Cliffs – Olivier Adam (2005, trans. Sue Rose, 2009) 147 pages
Set over the course of a single night, Cliffs shows the enduring damage caused to the child – now a grown man – of a parent who dies by suicide.
The narrator is sitting on a balcony on the Normandy coast in the middle of the night, gazing at the cliffs where his mother died, while his partner and child lie sleeping in the room behind him. As he sits and smokes, he reflects on his life with his abusive father and his traumatised brother:
“We weren’t supposed to breathe move speak feel. We weren’t supposed to need anything, pocket money or comfort or affection or smiles or advice, we weren’t supposed to expect anything except the slaps, smacks or wallops he dealt out”
Later he meets other damaged souls, drawn together by a mutual recognition:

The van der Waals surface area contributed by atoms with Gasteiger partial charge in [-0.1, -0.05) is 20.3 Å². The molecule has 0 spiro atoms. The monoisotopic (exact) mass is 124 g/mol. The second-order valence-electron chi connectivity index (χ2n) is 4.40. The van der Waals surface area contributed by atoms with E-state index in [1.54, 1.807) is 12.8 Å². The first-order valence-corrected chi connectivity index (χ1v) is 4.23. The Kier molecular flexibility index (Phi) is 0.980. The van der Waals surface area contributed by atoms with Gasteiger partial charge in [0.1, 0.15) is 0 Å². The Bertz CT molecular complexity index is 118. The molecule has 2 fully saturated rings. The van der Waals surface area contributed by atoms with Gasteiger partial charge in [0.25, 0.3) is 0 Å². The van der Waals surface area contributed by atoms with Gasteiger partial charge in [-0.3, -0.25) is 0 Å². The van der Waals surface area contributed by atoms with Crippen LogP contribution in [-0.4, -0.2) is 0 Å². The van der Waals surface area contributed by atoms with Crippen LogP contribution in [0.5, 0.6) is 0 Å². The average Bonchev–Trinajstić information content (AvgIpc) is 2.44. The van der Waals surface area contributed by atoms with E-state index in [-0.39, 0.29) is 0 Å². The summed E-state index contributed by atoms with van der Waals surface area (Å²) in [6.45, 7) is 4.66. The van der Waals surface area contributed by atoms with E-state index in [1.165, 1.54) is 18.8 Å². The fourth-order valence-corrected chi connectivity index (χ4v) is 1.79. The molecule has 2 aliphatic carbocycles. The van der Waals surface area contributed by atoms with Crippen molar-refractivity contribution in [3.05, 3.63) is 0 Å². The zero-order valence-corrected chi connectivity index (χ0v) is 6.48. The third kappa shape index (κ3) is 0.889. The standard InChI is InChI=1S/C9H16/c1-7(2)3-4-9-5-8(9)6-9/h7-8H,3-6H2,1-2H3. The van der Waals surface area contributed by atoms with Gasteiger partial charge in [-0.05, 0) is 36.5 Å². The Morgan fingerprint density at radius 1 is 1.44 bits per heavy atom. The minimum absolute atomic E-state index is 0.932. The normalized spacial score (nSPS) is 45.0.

“We’ve grown up in fear of our fathers, the troubled silence of our mothers, the empty space formed by abstract, imaginary places, without edge or centre.”
Cliffs isn’t a depressing book; it is a story of survival, of endurance even when we are irrevocably damaged by experience.
“This way of life didn’t cure me of anything, it was merely possible when I couldn’t cope with any other kind of life, particularly the one I’d just left behind. It was a life of silence, space and absence, of maintaining an acute presence within objects, the shifting play of light, the still motion of water, the perfumes, the texture of the air. It was a life in which I finally found a niche, quiet but peaceful, a body filled with air and fog, a mind completely given over to the noise of the sea and the wind, the company of birds.”
Cliffs is beautifully written, but the beauty in no way detracts from the raw hurt experienced by narrator. It is an intense read, haunting and memorable.